You wait a year for an integration strategy and two come along at once. A year on from Dame Louise Casey's review, the government finally published its Green Paper on integration last week, followed swiftly by the Mayor of London's Social Integration Strategy. The government is focused more on recent migrants and ethnicity, the mayor's on a broader view of people from different backgrounds and walks of life mixing with each other.
Both actually point to some big questions: we might be more interconnected with others around the world through technology but are we losing some of our neighbourhood links? Similarly, do changes in society including technology and social media lead us to speak most with those that already agree with us – missing the challenge of different views and perspectives?
This is something that the government alone cannot change. As the mayor’s strategy says, it’s not for the government to decide who we should be friends with. And, to an extent, it was ever thus: the context may have changed but has the challenge? Either way, it is a good issue to raise and debate, not least as the worldview set out in both strategies is not one that would be universally held.
Coverage of the government’s strategy has focused a lot on plans to increase English language learning among the at least 770,000 people in the UK who need this – that’s the number of adults the census finds can’t speak English well or at all. Plenty of people have pointed out that funding for English for speakers of other languages (Esol) has been cut by more than half in recent years. This means the £50 million in the strategy is in some ways barely a sticking plaster, though a welcome one with the promise of a wider ESOL strategy to come.
Mapping the way ahead
At the Learning and Work Institute, we certainly think that greater investment is needed. Not just in Esol, but in literacy and numeracy for the 9 million adults across the country who lack these skills. We’ll continue to make the case for a higher ambition and greater investment and we also look forward to helping shape the forthcoming Esol strategy.
But I wanted to focus on two other things. The first is how we engage people in language and other learning. I’m pleased the government’s Green Paper recognises that we need to engage people where we can and get different departments and programmes working in much closer partnership. It’s a bit light on how to do this, punting this back to a proposed strategy (which will presumably involve another consultation…). The sector has such a lot to offer here, we need to make sure our voice is heard.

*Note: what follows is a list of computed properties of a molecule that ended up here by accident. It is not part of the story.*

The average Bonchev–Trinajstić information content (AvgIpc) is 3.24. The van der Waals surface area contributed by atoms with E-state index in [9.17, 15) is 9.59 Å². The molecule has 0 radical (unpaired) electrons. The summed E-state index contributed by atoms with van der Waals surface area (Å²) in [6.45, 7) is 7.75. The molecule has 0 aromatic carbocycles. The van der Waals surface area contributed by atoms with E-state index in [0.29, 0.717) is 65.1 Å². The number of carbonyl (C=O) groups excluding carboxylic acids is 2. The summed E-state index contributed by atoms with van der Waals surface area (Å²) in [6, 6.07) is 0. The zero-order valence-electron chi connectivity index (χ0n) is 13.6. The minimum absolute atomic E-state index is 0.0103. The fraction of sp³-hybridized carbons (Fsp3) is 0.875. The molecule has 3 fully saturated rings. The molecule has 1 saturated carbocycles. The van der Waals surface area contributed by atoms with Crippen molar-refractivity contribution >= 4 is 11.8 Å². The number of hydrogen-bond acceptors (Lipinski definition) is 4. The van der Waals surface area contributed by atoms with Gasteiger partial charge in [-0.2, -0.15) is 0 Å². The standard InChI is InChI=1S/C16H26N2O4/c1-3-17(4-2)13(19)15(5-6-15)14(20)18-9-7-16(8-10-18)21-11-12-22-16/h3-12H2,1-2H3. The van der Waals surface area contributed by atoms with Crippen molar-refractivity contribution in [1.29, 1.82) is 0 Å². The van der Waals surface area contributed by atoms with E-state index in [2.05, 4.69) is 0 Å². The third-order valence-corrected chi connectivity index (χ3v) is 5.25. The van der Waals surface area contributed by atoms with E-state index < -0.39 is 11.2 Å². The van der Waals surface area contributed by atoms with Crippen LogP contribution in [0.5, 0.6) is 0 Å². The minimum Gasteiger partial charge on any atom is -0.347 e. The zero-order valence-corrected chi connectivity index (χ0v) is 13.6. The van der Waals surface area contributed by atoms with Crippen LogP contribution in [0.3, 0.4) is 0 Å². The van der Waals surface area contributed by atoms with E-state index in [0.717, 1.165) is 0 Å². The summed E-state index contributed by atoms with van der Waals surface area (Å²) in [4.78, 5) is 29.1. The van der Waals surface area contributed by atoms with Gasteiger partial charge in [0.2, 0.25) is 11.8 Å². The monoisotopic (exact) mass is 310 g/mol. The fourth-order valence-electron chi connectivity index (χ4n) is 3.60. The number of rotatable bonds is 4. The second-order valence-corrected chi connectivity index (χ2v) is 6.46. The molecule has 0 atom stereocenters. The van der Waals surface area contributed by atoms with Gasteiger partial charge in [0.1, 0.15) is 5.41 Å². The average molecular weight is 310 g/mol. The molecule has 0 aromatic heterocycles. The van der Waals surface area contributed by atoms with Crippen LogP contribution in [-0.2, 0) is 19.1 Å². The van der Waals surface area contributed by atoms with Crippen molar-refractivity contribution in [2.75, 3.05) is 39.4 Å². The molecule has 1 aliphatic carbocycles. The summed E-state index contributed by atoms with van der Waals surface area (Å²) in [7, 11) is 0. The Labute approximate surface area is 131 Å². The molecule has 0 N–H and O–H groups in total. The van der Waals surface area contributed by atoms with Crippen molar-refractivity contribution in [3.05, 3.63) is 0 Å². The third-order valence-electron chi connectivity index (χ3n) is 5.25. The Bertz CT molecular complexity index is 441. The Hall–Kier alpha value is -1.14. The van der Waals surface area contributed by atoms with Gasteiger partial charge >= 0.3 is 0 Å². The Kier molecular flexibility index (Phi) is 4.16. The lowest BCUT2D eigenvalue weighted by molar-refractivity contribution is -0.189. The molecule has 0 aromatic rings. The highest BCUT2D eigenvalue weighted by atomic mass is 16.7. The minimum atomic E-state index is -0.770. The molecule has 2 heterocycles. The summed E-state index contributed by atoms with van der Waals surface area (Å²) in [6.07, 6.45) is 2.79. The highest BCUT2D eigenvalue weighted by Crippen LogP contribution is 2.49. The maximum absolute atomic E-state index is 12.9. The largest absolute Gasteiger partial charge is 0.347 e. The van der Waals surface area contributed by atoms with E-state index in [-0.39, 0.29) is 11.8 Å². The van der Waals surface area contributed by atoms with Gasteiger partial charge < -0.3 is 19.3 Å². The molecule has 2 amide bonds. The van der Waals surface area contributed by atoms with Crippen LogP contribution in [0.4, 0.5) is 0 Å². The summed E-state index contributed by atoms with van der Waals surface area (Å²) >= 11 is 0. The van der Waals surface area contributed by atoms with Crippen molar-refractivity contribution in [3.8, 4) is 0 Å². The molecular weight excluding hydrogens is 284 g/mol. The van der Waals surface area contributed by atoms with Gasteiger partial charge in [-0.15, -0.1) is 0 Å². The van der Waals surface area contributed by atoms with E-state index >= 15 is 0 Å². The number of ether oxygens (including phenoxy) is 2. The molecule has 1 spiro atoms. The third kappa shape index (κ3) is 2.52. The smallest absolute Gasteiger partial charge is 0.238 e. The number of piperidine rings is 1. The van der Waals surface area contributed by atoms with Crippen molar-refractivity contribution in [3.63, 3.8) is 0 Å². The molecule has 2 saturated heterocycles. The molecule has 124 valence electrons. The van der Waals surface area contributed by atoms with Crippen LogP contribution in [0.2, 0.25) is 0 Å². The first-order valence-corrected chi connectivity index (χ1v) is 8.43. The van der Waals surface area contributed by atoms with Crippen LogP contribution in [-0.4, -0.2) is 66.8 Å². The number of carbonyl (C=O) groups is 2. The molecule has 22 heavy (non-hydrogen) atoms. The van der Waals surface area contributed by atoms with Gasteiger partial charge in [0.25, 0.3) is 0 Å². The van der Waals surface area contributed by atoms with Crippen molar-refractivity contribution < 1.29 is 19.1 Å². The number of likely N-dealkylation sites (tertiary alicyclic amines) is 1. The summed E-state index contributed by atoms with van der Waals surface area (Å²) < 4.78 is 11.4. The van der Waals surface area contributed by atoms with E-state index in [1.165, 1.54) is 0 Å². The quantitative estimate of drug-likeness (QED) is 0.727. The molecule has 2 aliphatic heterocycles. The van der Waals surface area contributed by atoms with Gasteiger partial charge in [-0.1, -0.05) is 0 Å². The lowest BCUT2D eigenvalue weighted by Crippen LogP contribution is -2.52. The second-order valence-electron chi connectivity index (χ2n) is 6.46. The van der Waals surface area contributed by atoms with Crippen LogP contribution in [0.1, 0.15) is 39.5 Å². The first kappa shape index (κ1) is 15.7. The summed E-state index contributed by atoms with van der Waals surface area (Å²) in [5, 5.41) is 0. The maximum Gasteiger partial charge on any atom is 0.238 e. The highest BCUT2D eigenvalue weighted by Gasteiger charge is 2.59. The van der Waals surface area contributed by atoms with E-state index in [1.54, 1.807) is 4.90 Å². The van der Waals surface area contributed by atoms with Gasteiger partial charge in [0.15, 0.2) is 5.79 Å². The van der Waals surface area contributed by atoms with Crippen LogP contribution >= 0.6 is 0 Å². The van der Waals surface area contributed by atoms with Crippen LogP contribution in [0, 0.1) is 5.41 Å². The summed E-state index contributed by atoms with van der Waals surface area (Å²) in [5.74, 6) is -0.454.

The second is the role of language and adult learning more generally in building social links. On the same day as its integration Green Paper, the government published our evaluation of a randomised controlled trial of community-based English language learning. It showed a significant rise in English language proficiency compared to a control group, showing this type of provision works. This will not be a surprise to most of those that work in our sector but it’s good to have the proof!
The evaluation also showed an increase in the number of social interactions that learners had. This is a common theme across much of adult learning. Time after time, one of the key benefits many learners cite (and a key motivation for learning) is to make new friends. This has a broader application: learning helps people to build social networks, to improve their health and wellbeing, and to engage as active citizens. The Mayor of London’s strategy even proposes ways to measure this, such as the number of people volunteering and feeling that they belong in their neighbourhood. This mirrors our work on developing social metrics for the wider benefits of learning.
We’ll see what happens next with either of these integration strategies. But what I do know is that learning must play an important part for both its direct and wider benefits.
In public policy, there’s no such thing as a silver bullet. But adult learning should be a golden thread running through all that we do.
Stephen Evans is chief executive of the Learning and Work Institute